The Israeli authorities have confiscated money and belongings from several other families of alleged attackers. Seizure orders issued to families have cited the Israeli Minister of Defense’s authority under Articles 56.b.3 and 56.d.2 of the 2016 Combating Terror Law, outlining his contention that the money “was obtained as remuneration for committing a serious terrorist offence.”1 In February 2017, for example, the Israeli authorities confiscated approximately 22,000 JD from the Abu Jamal family in Jerusalem under the Combating Terror Law. It is unclear how many families have been affected by these measures, as some families fear reprisal and have refused to have their cases documented.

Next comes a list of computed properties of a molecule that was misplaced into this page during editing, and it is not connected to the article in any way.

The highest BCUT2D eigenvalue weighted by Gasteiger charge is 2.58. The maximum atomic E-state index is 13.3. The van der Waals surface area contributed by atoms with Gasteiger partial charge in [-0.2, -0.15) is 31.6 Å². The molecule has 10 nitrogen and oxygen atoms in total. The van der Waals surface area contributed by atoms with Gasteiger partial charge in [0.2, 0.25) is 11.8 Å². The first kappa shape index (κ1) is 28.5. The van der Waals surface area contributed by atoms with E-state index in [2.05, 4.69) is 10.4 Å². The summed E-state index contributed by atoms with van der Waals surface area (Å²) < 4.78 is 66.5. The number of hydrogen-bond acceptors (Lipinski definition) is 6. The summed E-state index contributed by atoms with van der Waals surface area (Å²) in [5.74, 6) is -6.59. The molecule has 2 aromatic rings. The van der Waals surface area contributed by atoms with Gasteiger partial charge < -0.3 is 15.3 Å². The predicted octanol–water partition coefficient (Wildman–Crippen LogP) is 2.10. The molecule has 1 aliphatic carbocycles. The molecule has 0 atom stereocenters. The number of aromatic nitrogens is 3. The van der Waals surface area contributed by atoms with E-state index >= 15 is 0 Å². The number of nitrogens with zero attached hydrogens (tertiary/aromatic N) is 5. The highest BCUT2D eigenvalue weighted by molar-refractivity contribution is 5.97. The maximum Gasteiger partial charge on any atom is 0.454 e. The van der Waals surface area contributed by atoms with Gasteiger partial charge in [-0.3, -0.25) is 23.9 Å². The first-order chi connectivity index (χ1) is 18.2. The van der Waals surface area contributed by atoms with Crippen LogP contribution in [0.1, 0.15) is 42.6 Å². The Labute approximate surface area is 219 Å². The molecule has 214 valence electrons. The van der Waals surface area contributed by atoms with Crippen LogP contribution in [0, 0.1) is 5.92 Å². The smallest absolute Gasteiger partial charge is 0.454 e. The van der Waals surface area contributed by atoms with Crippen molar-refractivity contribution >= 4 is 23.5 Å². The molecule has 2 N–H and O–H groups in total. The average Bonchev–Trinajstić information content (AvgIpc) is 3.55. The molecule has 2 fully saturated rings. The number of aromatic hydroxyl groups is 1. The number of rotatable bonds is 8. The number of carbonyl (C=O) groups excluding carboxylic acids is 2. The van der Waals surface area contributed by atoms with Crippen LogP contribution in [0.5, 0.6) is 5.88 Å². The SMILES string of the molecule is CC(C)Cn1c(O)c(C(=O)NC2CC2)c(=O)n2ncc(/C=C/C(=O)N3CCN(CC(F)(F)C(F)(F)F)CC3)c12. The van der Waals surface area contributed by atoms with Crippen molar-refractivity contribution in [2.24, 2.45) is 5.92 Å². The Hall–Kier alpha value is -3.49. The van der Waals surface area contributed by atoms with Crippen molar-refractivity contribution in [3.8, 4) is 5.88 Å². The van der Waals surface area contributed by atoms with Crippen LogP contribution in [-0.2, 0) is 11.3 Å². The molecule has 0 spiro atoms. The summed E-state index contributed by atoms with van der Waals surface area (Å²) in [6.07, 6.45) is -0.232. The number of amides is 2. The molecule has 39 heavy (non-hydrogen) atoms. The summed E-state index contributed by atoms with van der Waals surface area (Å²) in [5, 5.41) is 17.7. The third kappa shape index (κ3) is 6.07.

In the past, Israeli courts have upheld administrative decisions to confiscate money from private persons, underscoring the Israeli judicial system’s bias and lack of neutrality in applying and legitimizing Israel’s unlawful administrative measures.2 For example, the Court has ruled in favor of the administrative decisions of the State in a number of cases concerning the confiscation of private property of those considered to have some link to terrorist activities under Regulation 84(2)(b) of the Defense Regulations. The confiscations of private property were carried out without any charges ever being filed against the individuals concerned. The burden of proof then rested on the individual to prove that their assets were not linked to a criminal enterprise, rather than the State proving that they are – a standard which effectively gives the State a license to confiscate private property at will, without having to establish proof of criminality. In addition, the Court has been satisfied with secret evidence presented to it, which is not disclosed to the petitioner.3 Drawing on these precedents, the State is now expanding its grounds for confiscating private property under the Combating Terror Law. Lawyers for the victims are advising against appeals, due to heavy costs and the high probability of failure, due to the deeply established precedents in favor of private property confiscation by administrative order.